Obama hasn’t disappointed Chomsky yet–but the linguist didn’t expect much from him anyway.
Question: What is the most commendable thing Obama has done in office?
Noam Chomsky: Well, I guess the most commendable thing he's done is not decide to bomb Iran or something. I can think of things he hasn't done, and it's commendable that he hasn't done them, but you can point to very little that, at least by my standards, that's commendable.
He's retracted some of the more extreme [George W.] Bush positions. So, for example, say on Cuba, Bush imposed conditions—the normal conditions are totally outlandish and ridiculous, which is why everyone, except Israel, votes against them at the UN. And why the majority of Americans object to them.
But Bush went way beyond. He imposed even harsher conditions and Obama withdrew some of those. On nuclear issues, he has indicated that the US should return to the mainstream of international affairs, assign the—consider again the comprehensive test ban treaty move towards reducing nuclear weapons. Okay, that's a step forward from Bush's position, but it's a step towards the center and towards the international mainstream and also towards American public opinion.
And there's a number of other cases like that where the [George W.] Bush administration, especially its first term, was quite extreme, which is why the US’s standing in the world fell to historic lows.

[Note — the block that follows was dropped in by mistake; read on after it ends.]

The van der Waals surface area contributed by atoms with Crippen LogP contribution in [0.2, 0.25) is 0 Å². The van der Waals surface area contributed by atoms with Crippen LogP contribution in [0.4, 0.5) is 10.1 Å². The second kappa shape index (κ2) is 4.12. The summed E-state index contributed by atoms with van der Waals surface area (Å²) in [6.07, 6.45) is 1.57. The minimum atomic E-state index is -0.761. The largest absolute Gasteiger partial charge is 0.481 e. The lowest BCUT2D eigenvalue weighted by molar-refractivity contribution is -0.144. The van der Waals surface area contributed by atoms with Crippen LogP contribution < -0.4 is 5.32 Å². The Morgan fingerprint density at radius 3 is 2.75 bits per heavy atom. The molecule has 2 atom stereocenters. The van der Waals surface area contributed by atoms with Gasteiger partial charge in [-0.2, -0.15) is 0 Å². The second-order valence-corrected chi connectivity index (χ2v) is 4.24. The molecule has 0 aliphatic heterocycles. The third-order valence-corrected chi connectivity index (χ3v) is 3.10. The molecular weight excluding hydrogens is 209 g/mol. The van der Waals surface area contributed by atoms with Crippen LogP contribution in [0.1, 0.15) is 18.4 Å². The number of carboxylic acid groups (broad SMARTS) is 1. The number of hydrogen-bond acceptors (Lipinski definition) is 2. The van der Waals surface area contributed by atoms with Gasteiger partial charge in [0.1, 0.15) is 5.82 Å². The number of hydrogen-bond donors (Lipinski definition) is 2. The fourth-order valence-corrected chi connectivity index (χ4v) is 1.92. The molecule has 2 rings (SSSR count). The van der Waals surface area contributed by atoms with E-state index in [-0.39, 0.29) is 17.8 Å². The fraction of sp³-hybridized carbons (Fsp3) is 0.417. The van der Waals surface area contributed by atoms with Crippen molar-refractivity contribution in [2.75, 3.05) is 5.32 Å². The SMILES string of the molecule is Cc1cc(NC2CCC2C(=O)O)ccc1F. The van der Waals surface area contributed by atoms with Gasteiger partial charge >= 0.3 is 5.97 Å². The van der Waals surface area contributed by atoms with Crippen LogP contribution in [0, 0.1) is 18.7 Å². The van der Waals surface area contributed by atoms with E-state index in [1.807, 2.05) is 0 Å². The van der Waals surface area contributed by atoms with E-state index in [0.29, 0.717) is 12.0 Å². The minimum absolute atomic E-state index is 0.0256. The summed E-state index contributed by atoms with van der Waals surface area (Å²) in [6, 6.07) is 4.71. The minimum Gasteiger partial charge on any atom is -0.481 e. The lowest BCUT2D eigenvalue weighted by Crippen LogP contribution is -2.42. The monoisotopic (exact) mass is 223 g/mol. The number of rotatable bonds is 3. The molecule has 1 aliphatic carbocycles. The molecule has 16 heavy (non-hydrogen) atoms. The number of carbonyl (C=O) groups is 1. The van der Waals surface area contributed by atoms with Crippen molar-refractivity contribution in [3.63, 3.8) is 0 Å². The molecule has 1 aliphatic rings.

And in the second [term], Bush sort of moderated that to some extent. And Obama's continues to move back to what I always thought he was frankly—and wrote about it before the election—a familiar center democrat.
Question: What has Obama done that has disappointed you?
Noam Chomsky: Nothing much because I never expected anything. I was a little surprised by the fact that he re-instituted some of the judicial practices that were kind of unconscionable, that [George W.] Bush made use of. Like, he wants preventive detention permanently. He's been waffling about torture. He's refusing to grant normal criminal trials to people that they have no evidence against, they claim to have none. Things like that have been a little surprising. I don't think he had to be that extreme in his interpretation of—actually deviation from any reasonable legal system.
Recorded on: Aug 18, 2009.